When I look back now, I remember the petty squabbles, the arguments, and the grief we sometimes experienced, my mother and I. If I am being honest — and why not be honest after all these years? — I caused about 95% of our problems. I deeply regret every negative thing I ever said to my mother. I cannot do anything about it, though. Not now.

I remember once when I was about 15 years old, we were locked in fierce verbal combat, thrusting and parrying as we were wont to do. As usual, I was being a smart-ass, and it infuriated mom. She finally erupted. “Why do you have to be such a little son of a bitch?” she yelled. I came back with what I thought was a witty retort: “I may be the son, but we both know who the bitch is!” Whew. I wish I could go back in time as a 53-year-old man and slap my own 15-year-old face.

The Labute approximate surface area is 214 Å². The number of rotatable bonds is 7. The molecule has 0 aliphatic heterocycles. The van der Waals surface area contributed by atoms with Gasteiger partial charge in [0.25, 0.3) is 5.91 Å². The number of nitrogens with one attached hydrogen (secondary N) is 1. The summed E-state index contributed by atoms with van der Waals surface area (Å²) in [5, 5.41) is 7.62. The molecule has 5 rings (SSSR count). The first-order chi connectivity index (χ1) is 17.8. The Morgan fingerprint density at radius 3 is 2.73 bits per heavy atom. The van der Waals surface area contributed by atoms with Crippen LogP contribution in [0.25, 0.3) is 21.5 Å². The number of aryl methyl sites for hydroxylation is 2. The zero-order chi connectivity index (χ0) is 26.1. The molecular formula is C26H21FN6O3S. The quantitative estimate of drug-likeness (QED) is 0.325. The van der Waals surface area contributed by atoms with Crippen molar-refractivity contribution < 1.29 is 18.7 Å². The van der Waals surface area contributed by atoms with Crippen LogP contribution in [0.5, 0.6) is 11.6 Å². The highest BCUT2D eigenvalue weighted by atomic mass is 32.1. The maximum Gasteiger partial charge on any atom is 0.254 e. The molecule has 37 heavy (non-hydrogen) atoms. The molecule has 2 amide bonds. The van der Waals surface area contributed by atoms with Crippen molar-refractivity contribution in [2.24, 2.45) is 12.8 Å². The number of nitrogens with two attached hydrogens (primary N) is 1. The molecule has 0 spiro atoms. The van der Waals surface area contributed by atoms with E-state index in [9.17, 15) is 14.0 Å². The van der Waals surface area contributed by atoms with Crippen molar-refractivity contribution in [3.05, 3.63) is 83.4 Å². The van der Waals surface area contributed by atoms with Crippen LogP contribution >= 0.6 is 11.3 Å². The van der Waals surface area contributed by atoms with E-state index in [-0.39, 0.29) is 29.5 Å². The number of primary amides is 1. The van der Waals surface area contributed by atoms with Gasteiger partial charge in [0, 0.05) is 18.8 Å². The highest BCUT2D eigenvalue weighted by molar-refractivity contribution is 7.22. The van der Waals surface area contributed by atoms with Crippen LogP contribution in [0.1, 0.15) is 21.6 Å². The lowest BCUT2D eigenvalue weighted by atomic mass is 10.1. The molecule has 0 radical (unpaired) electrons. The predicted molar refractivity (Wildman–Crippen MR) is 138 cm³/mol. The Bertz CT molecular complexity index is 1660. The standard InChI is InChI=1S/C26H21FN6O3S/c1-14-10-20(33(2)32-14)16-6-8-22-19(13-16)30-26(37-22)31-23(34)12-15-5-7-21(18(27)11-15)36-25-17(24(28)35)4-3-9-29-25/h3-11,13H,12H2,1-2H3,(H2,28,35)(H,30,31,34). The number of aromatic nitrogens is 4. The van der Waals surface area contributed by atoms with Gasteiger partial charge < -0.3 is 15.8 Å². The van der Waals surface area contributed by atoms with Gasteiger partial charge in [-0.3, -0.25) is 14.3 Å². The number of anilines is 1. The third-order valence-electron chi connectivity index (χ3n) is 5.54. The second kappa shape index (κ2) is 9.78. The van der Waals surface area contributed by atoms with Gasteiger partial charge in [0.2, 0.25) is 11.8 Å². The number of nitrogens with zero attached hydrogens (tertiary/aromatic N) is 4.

But all families face challenges, including smart-ass teenage sons who do not know how lucky they are. They face these problems together. For all of their dysfunction and occasional animosity, family members mostly love each other. They prevail because love is the answer, as John Lennon assured us it was.

Love saw us through some treacherous days. We faced an enormous challenge after my mom’s stroke. Money was tight. Time was short. She was difficult to deal with because she was often frustrated that she could not speak well enough to tell us what was wrong. I did not enjoy the doctor’s appointments, physical therapy sessions, soiled adult diapers, and emotional tension associated with caring for an elderly, disabled parent. Many times I longed to walk away from that whole difficult situation.

Fortunately, I persevered. I was married at the time, and my wife stuck with me until the bitter end. It would have been almost impossible to handle mom alone, and yet I would have done so had it been necessary. I would hate to look back and know that I had deserted my mother in her dotage. I don’t think I could live with that guilt for the rest of my life.

Mom taught me well. After my grandmother, whom we called “Weeze,” died in 1996, I was talking with my pre-stroke mother about our obligations to previous generations. “Weeze did not treat you very well,” I observed, “and yet you were always so kind to her, mom. Why?”